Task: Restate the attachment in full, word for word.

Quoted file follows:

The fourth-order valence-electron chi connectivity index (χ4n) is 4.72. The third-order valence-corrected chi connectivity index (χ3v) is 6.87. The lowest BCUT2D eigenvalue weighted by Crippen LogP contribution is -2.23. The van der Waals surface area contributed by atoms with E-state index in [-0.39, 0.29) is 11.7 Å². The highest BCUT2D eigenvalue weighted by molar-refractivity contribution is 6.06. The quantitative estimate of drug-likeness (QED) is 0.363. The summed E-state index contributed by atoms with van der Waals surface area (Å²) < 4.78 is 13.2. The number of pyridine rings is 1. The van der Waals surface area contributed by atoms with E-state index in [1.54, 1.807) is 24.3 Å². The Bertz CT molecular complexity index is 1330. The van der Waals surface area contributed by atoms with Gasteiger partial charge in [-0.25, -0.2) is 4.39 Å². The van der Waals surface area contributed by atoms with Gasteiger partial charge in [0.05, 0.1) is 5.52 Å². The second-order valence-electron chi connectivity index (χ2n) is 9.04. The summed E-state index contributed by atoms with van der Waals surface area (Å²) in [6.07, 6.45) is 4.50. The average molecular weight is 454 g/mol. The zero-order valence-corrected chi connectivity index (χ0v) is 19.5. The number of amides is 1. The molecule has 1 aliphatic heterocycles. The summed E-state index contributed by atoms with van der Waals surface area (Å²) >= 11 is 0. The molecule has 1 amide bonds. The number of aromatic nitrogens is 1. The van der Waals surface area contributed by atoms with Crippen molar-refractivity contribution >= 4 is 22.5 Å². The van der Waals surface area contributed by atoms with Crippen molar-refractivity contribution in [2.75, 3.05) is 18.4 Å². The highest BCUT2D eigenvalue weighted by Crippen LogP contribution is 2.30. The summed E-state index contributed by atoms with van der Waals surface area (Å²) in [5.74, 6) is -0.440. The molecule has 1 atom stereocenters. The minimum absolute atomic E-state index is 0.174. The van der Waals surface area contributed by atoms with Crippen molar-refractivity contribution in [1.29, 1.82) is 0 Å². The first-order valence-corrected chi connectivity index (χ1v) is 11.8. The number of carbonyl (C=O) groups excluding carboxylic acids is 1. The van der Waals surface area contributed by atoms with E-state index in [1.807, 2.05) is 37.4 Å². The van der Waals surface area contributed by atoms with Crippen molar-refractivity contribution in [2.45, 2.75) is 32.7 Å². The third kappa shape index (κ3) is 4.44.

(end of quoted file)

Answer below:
The fourth-order valence-electron chi connectivity index (χ4n) is 4.72. The third-order valence-corrected chi connectivity index (χ3v) is 6.87. The lowest BCUT2D eigenvalue weighted by Crippen LogP contribution is -2.23. The van der Waals surface area contributed by atoms with E-state index in [-0.39, 0.29) is 11.7 Å². The highest BCUT2D eigenvalue weighted by molar-refractivity contribution is 6.06. The quantitative estimate of drug-likeness (QED) is 0.363. The summed E-state index contributed by atoms with van der Waals surface area (Å²) < 4.78 is 13.2. The number of pyridine rings is 1. The van der Waals surface area contributed by atoms with E-state index in [1.54, 1.807) is 24.3 Å². The Bertz CT molecular complexity index is 1330. The van der Waals surface area contributed by atoms with Gasteiger partial charge in [-0.25, -0.2) is 4.39 Å². The van der Waals surface area contributed by atoms with Gasteiger partial charge in [0.05, 0.1) is 5.52 Å². The second-order valence-electron chi connectivity index (χ2n) is 9.04. The summed E-state index contributed by atoms with van der Waals surface area (Å²) in [6.07, 6.45) is 4.50. The average molecular weight is 454 g/mol. The zero-order valence-corrected chi connectivity index (χ0v) is 19.5. The number of amides is 1. The molecule has 1 aliphatic heterocycles. The summed E-state index contributed by atoms with van der Waals surface area (Å²) >= 11 is 0. The molecule has 1 amide bonds. The number of aromatic nitrogens is 1. The van der Waals surface area contributed by atoms with Crippen molar-refractivity contribution >= 4 is 22.5 Å². The van der Waals surface area contributed by atoms with Crippen molar-refractivity contribution in [2.75, 3.05) is 18.4 Å². The highest BCUT2D eigenvalue weighted by Crippen LogP contribution is 2.30. The summed E-state index contributed by atoms with van der Waals surface area (Å²) in [5.74, 6) is -0.440. The molecule has 1 atom stereocenters. The minimum absolute atomic E-state index is 0.174. The van der Waals surface area contributed by atoms with Crippen molar-refractivity contribution in [1.29, 1.82) is 0 Å². The first-order valence-corrected chi connectivity index (χ1v) is 11.8. The number of carbonyl (C=O) groups excluding carboxylic acids is 1. The van der Waals surface area contributed by atoms with E-state index in [1.807, 2.05) is 37.4 Å². The van der Waals surface area contributed by atoms with Crippen molar-refractivity contribution in [2.45, 2.75) is 32.7 Å². The third kappa shape index (κ3) is 4.44.